The Challenge

The Challenge itself was 30 days of writing, four weeks to write six weeks’ worth of material. My first priority was just to get back into a regular writing schedule, to get back to writing my regular blog posts at least a day before their deadlines. The spreadsheet helped with that (and, of course, the forethought that went with it). Within the first week I was back on schedule.

Week 2 featured a post that required some feedback from an expert source (which meant a fairly slow email exchange), but I tackled that as one of my early pre-writing posts, so I had it done with plenty of time for feedback and correction. Because I gave myself that time, the article went live looking just the way I wanted it to. That success alone repaid all the effort I’d put into the challenge so far.

By the end of week 2, I was two weeks ahead, but I’d also used up most of the ideas I’d been thinking about for months. Now I was into new territory, working on topics I’d just made up to fill out my spreadsheet. I also started running into problems with scheduling.

When I came up with an outstanding idea for a new post (and one that would need to be published quickly), I had to bump my carefully structured schedule, and just as I got that settled, another change came along. Week 3, I learned the very important skill of rearranging a posting schedule — keeping it strong, but flexible.

In week 4, all I had to do was get it done. Any novelist will tell you that can be an agonizing challenge, though. The closer you get to the end, the more resistance you find. There are so many details that have to be sorted out, so many promises that have to be fulfilled, and that constant nagging suspicion that you haven’t quite done enough.

You get that in the last week of the Challenge, but it’s an experience I’m familiar with, and three years of participating in National Novel Writing Month have taught me how to just get it done.

So I did. Wednesday afternoon, with an incredibly busy weekend of Real Life stuff looming, I typed up a handwritten post, polished some of the rough edges off a draft I’d written a week ago, slapped some illustrations around willy-nilly, and called it done. I popped into Twitter to brag about it to everyone I knew.

The Benefits

That sense of victory was real. And it lingered. Thursday morning, swamped with a To Do list a mile long, it suddenly hit me that I didn’t need to worry about my blog. I wasn’t getting behind. I hadn’t forgotten to review the day’s post before it went live. Everything was fine.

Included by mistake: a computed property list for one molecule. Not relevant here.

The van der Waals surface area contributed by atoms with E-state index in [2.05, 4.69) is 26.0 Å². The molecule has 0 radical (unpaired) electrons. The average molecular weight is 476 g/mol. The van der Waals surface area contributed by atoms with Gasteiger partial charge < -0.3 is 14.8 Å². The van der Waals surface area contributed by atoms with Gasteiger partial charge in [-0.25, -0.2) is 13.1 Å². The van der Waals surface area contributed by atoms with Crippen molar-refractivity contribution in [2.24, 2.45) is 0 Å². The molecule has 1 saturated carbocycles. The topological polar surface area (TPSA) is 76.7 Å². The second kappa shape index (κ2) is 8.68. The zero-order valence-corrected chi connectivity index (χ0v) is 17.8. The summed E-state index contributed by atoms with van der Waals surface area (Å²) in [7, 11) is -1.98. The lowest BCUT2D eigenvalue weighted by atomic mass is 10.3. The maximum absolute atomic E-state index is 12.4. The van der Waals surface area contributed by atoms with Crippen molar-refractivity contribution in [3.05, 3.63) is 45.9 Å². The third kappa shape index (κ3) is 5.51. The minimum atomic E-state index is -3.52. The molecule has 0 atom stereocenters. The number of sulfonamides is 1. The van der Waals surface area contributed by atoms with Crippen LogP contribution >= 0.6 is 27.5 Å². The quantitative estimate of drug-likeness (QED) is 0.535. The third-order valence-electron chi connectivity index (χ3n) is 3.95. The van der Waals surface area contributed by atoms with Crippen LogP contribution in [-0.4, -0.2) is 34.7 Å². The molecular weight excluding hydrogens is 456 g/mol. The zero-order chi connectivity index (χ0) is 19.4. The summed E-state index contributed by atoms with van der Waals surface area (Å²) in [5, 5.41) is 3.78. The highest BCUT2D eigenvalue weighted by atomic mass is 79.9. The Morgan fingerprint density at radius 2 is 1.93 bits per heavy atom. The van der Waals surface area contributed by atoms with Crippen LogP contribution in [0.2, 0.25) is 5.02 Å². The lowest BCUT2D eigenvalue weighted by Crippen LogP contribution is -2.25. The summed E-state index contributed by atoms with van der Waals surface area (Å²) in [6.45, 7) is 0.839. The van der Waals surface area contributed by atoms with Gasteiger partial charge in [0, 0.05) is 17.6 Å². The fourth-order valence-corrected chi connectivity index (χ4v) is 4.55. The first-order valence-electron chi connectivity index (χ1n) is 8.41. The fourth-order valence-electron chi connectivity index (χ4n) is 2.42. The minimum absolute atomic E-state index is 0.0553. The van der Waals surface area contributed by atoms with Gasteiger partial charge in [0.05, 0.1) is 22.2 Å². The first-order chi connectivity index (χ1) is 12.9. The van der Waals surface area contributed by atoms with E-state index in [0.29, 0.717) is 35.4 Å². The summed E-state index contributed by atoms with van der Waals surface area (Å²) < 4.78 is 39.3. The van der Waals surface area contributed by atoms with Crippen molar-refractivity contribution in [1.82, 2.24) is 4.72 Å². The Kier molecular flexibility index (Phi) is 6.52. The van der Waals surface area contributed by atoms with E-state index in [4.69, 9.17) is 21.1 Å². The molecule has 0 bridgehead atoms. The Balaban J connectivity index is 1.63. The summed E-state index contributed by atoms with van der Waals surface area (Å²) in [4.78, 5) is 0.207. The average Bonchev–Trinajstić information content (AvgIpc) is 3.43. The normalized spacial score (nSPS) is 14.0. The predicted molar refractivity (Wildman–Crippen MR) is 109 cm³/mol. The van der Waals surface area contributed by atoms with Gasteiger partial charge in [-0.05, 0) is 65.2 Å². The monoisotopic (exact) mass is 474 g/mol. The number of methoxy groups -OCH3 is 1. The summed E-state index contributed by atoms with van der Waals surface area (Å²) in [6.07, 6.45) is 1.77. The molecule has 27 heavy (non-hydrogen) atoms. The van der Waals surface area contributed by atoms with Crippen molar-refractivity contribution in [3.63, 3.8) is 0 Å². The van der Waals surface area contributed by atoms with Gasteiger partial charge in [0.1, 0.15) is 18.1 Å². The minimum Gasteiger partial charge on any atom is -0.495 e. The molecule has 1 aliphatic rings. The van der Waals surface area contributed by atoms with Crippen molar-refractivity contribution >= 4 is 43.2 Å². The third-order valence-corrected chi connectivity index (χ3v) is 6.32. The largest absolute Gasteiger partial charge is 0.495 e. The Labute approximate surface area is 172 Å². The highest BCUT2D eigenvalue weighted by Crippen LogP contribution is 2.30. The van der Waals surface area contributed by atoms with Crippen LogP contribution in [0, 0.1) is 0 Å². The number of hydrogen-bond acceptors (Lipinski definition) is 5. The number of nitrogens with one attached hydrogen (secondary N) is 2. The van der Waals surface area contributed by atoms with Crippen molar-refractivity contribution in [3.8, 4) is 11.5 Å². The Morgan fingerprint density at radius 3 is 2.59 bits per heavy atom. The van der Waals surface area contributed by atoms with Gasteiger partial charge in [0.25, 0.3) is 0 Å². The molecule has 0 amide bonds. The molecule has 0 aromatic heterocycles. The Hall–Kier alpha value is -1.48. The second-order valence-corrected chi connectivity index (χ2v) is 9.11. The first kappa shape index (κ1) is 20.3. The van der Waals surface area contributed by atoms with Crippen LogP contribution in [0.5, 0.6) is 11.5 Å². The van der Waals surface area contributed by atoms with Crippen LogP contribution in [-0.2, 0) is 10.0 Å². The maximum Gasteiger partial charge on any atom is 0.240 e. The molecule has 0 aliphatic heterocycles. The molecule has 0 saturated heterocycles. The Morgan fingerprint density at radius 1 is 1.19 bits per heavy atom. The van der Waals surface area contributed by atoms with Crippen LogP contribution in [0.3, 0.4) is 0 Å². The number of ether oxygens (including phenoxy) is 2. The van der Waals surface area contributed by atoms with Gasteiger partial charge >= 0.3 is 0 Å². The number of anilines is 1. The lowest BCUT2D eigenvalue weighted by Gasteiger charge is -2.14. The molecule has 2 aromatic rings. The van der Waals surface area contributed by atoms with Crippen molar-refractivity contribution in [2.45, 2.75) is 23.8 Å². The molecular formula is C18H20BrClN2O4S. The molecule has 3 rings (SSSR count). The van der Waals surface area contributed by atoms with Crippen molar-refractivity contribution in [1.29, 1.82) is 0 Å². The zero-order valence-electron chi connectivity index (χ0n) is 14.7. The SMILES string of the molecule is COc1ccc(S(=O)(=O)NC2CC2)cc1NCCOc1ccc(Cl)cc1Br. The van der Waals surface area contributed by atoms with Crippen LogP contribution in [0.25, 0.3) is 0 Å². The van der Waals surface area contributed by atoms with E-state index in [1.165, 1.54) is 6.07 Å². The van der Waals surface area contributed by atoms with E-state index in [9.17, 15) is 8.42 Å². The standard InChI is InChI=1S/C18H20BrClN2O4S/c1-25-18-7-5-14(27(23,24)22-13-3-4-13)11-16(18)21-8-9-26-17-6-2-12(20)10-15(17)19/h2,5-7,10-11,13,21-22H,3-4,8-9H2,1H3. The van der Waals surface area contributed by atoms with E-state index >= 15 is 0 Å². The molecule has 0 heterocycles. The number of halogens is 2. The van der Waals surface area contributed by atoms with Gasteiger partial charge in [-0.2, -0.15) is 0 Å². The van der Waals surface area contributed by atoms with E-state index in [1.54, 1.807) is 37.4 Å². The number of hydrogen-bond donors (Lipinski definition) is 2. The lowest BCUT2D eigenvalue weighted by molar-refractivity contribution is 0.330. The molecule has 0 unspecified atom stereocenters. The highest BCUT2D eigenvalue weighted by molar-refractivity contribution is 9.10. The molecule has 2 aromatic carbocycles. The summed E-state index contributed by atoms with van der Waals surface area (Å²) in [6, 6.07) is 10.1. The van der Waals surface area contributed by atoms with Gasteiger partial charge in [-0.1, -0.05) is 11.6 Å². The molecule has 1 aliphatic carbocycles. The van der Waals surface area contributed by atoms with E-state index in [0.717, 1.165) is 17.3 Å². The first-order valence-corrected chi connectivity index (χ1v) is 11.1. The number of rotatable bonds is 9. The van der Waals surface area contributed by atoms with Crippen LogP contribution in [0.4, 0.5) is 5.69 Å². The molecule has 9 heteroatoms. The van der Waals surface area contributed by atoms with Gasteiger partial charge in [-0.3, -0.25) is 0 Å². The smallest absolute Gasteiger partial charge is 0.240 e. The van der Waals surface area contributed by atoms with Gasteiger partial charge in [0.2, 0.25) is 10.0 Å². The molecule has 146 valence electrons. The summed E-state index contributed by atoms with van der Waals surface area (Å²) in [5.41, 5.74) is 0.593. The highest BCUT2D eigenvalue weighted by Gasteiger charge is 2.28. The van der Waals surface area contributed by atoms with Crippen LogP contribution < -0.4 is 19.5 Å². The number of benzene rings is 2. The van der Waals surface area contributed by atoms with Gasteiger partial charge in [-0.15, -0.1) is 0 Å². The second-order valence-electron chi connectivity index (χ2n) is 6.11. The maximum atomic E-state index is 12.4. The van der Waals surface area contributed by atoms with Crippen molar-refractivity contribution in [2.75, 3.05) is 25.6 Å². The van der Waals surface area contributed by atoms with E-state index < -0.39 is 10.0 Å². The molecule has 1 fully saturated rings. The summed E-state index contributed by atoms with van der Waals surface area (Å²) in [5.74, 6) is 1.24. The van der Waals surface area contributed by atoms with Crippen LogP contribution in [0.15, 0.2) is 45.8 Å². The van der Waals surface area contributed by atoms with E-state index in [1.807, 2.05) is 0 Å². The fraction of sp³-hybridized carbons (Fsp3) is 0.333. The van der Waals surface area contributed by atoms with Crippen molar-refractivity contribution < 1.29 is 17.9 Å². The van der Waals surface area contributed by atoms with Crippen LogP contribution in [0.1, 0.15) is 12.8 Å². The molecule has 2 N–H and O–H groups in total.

That’s a deep and powerful sense of comfort, for the blogger. It sneaks up on you, and I still find myself panicking from time to time. Sometimes I get all the way to my WordPress Dashboard before I remember. Everything is fine.

There’s more than that. Everything is better. I’m confident every post I wrote this month was better than the ones I was writing (frantic, frustrated, and fearful) in those first hectic weeks of February. I’ve spent more time thinking about them, more time reviewing them, more time linking up internal references and picking perfect pictures for illustration. The Challenge was a real commitment, and a lot of work, but the reward is a better blog, top to bottom, and a better experience blogging to boot.

I can’t overstate that last point, either. Everything is easier, and everything is more fun. These days, when I have some time to write, I look over the three or four weeks of topics I’ve already got in my spreadsheet and pick the one that sounds most fun. There’s nothing I have to get written. I write for fun, and there’s room for error. There’s room to scrap an idea that just didn’t turn out, without ruining my week. I can put my focus where it needs to be: on doing what I do well, and helping the people I want to help. That’s fun.

That’s the benefit of the challenge. That’s the benefit of writing it early, made real. Make the time, get it done, and feel some of that victory for yourself. It’s so worth the effort.

3 Responses to “My Experience with the Conscious Me Pre-Writing Challenge”

  1. Trish Pogue says:

    Awesome! Glad you participated. It’s a lot of work and totally intimidating to me. I’m super impressed.

  2. Aaron Pogue says:

    Hey, thanks for all your support, babe! I couldn’t have done it without your patience (especially when I needed some confidence).

    We’ll get your schedule done (I’m dedicating a blog post how-to to the topic next week), and that will go miles toward helping you find your pace. After that, all you have to do is write about things that interest you, and if yesterday’s post is any indication, it will all be fantastic.

  3. Trish Pogue says:

    Thanks. I am proud of that one.